Apple: Still the Low Hanging Fruit in Education

I can distinctly remember various uses of an apple logo when I was a kid in school. Of course these logos were of actual apples either hanging on a tree, or a worm coming out of the top dressed in a cap and gown, or some other iteration that signified the apple as a building block for learning.

Well, there’s been another apple that seems to have put down roots in the educational space and this root system is becoming much more fortified. According to the L.A. Times it seems that Apple was just awarded a 30 million dollar contract to supply iPads to every student in one of the largest school districts in the country. This vote to award Apple the contract apparently was unanimous (6-0).

In a time where the country is looking to streamline costs, the L.A. school system is bucking the trend a bit here and reallocating those dollars that are typically used for construction costs through bonds and are paid over many years. Another part of the controversy is that Microsoft was attempting to become part of that bidding process and willing to provide a substantial discount for their tablet options. I can definitely understand the financial implications when it comes to finding ways to cut costs without cutting value. Apparently Microsoft is offering deep discounts to schools between June 17, 2013 and August 31, 2013.

Courtesy of Microsoft

Courtesy of Microsoft

Microsoft’s cost breakdown:

Surface RT (32GB) – $199 USD (Estimated Retail Price is $499)
Surface RT (32GB) with Touch Keyboard Cover – $249 USD (Estimated Retail Price is $599)
Surface RT (32GB) with Type Keyboard Cover – $289 USD (Estimated Retail Price is $629)

On the Apple side however their cost breakdown comes in at a flat $678 per student. It seems that these iPads will also be loaded with educational software, but there aren’t any full details as to the exact value that these will add to that price.

Another argument by Microsoft:

“A Microsoft representative urged the board to pilot more than one product and not to rely on one platform. Doing so could cut off the district from future price reductions and innovations, said Robyn Hines, senior director of state government affairs for Microsoft.

Hines also noted that more businesses still use Microsoft platforms, and that students should be exposed to machines they will encounter in the workplace.

‘A one-size-fits-all approach’ would limit important options, she said.”

This is where I have to start to disagree. Personally I’m seeing many (if not the majority) of Apple products making their way into the educational system and the business world. Our kids attend a school where the administration, teachers, and all of the children use Apple products, namely an iMac or Macbook. Growing up in a digital age has definitely shortened the learning curve with the various platforms, so in my opinion I’m not sure this has much weight to it.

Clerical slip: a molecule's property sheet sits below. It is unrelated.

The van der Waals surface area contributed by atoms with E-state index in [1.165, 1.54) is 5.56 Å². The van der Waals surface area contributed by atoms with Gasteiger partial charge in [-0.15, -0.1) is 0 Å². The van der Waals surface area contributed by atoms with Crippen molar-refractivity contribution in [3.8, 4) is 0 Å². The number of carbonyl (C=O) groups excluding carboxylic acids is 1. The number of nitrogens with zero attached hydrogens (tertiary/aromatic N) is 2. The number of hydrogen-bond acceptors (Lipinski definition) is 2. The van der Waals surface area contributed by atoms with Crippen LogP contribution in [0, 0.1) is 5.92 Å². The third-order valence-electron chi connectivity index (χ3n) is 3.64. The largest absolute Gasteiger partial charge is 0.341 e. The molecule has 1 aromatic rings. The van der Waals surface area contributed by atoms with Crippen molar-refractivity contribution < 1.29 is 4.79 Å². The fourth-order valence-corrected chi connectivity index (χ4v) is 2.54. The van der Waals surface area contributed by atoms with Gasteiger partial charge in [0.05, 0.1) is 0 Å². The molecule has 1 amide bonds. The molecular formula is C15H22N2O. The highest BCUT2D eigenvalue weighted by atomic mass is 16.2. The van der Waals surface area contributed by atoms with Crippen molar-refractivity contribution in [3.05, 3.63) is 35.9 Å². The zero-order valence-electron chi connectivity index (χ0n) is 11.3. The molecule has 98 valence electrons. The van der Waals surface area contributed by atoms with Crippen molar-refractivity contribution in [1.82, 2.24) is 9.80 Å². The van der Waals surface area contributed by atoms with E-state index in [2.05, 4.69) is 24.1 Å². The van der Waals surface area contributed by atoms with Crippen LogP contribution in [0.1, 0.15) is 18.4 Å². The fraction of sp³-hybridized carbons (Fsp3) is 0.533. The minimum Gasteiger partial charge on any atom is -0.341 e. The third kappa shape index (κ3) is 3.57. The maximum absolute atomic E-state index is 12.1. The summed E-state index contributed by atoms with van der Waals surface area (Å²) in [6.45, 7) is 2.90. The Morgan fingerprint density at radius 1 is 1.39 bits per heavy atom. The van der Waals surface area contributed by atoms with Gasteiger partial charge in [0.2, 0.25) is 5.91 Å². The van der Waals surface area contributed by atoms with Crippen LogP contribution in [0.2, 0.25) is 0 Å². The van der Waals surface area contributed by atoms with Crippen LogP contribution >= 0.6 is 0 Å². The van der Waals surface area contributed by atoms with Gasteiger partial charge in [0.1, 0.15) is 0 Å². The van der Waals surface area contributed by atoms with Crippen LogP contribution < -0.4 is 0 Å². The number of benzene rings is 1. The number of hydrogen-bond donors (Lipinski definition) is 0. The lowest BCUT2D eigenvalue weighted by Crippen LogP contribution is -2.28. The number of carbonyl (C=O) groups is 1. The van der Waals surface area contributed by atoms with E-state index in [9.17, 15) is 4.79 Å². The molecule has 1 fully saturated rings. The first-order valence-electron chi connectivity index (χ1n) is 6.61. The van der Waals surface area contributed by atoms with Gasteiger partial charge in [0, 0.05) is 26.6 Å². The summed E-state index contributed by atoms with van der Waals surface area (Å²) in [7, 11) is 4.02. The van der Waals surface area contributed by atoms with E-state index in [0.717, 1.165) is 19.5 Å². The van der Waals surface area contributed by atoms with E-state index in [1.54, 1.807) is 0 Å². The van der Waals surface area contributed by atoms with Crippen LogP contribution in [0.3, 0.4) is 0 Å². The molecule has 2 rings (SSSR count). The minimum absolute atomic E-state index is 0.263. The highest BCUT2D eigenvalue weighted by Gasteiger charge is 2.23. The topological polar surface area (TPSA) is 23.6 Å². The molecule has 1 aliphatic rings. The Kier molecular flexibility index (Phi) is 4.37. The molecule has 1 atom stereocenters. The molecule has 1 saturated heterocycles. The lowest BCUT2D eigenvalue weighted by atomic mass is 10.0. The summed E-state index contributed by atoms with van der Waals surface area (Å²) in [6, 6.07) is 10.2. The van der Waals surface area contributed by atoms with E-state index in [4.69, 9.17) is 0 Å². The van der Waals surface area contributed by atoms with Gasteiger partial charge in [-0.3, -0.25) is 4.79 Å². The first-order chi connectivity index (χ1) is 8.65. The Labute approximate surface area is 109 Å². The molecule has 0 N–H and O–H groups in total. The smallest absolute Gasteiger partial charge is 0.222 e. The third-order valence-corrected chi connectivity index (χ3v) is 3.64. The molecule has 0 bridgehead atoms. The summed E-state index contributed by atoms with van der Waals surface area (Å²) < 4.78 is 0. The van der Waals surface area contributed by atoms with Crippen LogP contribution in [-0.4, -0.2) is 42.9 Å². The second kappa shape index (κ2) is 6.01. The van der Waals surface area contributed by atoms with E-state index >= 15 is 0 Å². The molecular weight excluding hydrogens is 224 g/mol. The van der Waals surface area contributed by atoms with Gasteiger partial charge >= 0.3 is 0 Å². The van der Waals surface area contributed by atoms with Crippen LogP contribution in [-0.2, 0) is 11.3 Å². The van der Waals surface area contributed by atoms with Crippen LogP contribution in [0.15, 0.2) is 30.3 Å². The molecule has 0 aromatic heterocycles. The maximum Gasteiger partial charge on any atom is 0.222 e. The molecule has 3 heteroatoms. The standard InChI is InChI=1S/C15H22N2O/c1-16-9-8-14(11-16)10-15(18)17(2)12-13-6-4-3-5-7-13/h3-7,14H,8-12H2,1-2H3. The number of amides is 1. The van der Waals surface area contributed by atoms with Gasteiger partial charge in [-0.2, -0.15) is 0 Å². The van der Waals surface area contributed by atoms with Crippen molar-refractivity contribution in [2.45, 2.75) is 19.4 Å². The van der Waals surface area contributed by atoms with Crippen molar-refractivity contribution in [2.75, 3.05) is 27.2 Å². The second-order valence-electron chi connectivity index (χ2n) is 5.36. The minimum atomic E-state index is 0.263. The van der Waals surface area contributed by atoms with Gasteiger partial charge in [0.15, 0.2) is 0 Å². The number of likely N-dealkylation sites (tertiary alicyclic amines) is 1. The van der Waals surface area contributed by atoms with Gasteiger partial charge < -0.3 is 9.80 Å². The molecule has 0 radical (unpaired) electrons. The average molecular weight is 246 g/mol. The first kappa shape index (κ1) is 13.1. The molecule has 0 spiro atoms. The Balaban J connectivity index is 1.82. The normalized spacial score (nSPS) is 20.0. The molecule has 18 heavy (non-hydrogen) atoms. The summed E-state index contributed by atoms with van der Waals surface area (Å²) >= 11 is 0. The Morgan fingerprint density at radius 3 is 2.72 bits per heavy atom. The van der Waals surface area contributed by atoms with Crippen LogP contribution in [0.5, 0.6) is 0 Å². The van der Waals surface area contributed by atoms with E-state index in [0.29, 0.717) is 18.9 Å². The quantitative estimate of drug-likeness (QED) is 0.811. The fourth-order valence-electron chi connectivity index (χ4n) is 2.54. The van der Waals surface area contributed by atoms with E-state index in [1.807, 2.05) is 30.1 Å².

Is Microsoft feeling the effects of Apple’s growing root structure in the commercial space? I’d care to wager on that one.

Now before you go off and think I’m a fan boy, well actually call me one if you so desire. I am indeed an Apple consumer. I also use Android heavily in my personal life and businesses. The initial investment that my first company made when we switched over to iMac’s and Macbook’s was significant. The “Apple Tax” can sure take a bite right out of your bottom line, but I can honestly say that our return on that investment has been ten fold. In the last four years we haven’t had to replace one single device and the operating system alone has allowed us to increase productivity by almost half. Slowly, other businesses are starting to realize these same gains and that root system will continue to grow.

Depending on where you think my Apple fanboy status is, let me also put in an additional plug for using what works in your industry. Android has over 50% of the smartphone real estate, but there are many factors such as how many devices carry the Android OS. I am however most likely part of a very small subset of Android users. I like my apps to jump off the screen and get things done (figuratively of course) and this is where I think iOS has lagged behind, but again only for a small user base. iOS is very intuitive and a quite productive platform. It’s just that the upcoming iOS7 platform Apple recently announced is essentially where Android has been for better part of two years now. But, the iOS platform just works and it works well. It seems as if the L.A. school district is banking on that sentiment also.

We can all benefit from healthy competition and I’m still advocating for the healthcare industry to start adopting the Android platform as I feel that this system is just as intuitive as iOS, but that’s for another article. Should the L.A. school system have carefully considered other options? Of course, but I can only speak from my own experience that I’ve adopted the Apple platform (sans iPhone) and haven’t regretted it in the least. Apple has just done an incredible job at reaching the masses and it looks as if it’s going to be the low hanging fruit for quite some time.


Feature image courtesy of: Kaya the worm strikes again.

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